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Focus: Transport Sector

Focus: Transport Sector

Over Capacity

Transport sector in India is going great guns as many of the projects in different cities of India are under various stages of implementation. As the country grows, the pressure on the transport sector is on the rise and the demand for a robust transport system comes to the fore. To bridge the gap between the place of work and residence, the need of the hour is to provide faster mode of transport such as bullet trains inter-connecting different cities or far flung areas. This can also ease out pressure on the real estate sector as the horizontal space for constructing residences are shrinking in major cities of India. The transport sector in India is large and catering to more than 1 billion population is a mammoth task. The sector comprises mainly rail, road, air and water transport. The rail mode is largely monopolized by Indian Railways. Road transport is mainly in the hands of the private sector but the infrastructure development responsibility rests with the Government. Air transport is a mixed lot with both Government and private sector participation. Despite having a large coastline, the water transport mode in India remains largely on paper and the development is far from satisfactory. The task of transporting men and material in a country like India is highly challenging. The safety aspect is of paramount importance which is not up to the mark in any mode of transport in India. People travel on rooftops of buses in Rural India and local trains in cities like Mumbai. Over capacity is the problem area in many of the modes of transport be it rail or buses. Overloading of goods in trucks is a common feature.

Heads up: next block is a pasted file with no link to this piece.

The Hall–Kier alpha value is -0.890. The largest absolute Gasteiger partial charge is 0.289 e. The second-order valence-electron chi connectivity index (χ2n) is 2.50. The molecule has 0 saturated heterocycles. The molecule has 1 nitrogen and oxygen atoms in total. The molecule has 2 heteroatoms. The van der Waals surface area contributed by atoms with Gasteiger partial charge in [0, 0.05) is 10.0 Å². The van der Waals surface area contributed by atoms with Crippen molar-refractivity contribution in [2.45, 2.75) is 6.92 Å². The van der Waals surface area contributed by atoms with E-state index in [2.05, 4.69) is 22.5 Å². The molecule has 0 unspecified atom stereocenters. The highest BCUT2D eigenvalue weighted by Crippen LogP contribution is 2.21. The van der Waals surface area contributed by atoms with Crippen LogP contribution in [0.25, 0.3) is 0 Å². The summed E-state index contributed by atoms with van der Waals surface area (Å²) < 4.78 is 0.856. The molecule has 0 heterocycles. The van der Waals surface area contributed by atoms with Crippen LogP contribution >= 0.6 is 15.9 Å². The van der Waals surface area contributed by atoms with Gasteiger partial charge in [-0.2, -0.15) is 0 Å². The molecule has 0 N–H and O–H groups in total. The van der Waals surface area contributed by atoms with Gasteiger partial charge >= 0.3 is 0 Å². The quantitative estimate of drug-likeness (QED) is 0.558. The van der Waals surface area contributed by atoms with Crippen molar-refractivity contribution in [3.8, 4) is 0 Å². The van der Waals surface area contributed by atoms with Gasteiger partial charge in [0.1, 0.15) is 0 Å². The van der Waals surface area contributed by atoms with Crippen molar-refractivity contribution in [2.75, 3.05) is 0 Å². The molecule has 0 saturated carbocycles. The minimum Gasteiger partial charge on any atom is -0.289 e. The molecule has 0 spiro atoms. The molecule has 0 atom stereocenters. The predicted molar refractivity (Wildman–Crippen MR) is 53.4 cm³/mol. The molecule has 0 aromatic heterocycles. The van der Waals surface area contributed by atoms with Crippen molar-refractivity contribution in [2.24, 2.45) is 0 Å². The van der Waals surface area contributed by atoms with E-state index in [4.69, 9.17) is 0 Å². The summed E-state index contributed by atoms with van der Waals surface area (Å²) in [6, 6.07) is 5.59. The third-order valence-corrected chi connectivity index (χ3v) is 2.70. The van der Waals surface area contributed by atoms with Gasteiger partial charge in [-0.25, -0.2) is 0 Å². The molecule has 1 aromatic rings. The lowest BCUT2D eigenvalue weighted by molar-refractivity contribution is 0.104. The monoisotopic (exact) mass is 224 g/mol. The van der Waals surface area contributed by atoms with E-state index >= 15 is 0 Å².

In India, the transport sector emission generally comprises from road transport, aviation, railways and shipping. In 2007, road transport sector alone emitted about 142 million tonne of CO2 equivalent. As per a study conducted by the Ministry of Urban Development through Wilbur Smith Associates Pvt Ltd in selected cities, daily trips are anticipated to double from 2286 lakh to 4819 lakh during the next 24 years. The environmental damage or degradation are significantly lower in rail. Rail construction costs are approximately six times lower than road for comparable levels of traffic. The preferred mode in India is rail, but the capital investment requirement is huge in this sector.


To cut down the emission, the Government of India has implemented Bharat Stage-IV Emission norms, in respect of 4-wheeled vehicles in National Capital Region (NCR), Mumbai, Kolkata, Chennai, Bangalore, Hyderabad including Secunderabad, Ahmedabad, Pune, Surat, Kanpur and Agra w.e.f. 1st April, 2010 and in Solapur and Lucknow w.e.f. 1st June, 2010. Moreover, Bharat Stage III emission norms, in respect of 2,3 & 4-wheeled vehicles, have been implemented in rest of the country w.e.f. 1st October, 2010. Ministry of Road Transport and Highways is empowered to lay down under Motor Vehicle Act, 1988 and Central Motor Vehicles Rules (CMVR), 1989, Emission norms (for new vehicles) and Pollution Under Control (PUC) norms (for in-use vehicles) in respect of various categories of Motor Vehicles plying on different fuel such as Gasoline, Diesel, CNG, LPG etc. It gradually tightens the Mass emission norms for new motor vehicles as per the road map recommended by Auto Fuel Policy and the PUC norms for in-use vehicles to check vehicular pollution. Further, National Action Plan on Climate change (NAPCC) was released on 30th June, 2008. The National Action Plan outlines eight Missions. National Mission on Sustainable Habitat is amongst the 8 Missions that addresses policy and technological measures for emission saving in the transport sector.


The public transport systems like metro rail, Bus Rapid Transit System and Buses for urban transport in PPP mode are taking off in places like Mumbai, Chennai, Bengaluru, and Delhi. These systems promise a lot with regard to reducing the Green House Gases emitted in the atmosphere. Some of these projects get delayed due to land acquisition issues, requirement of huge capital, environmental issues and lack of political will.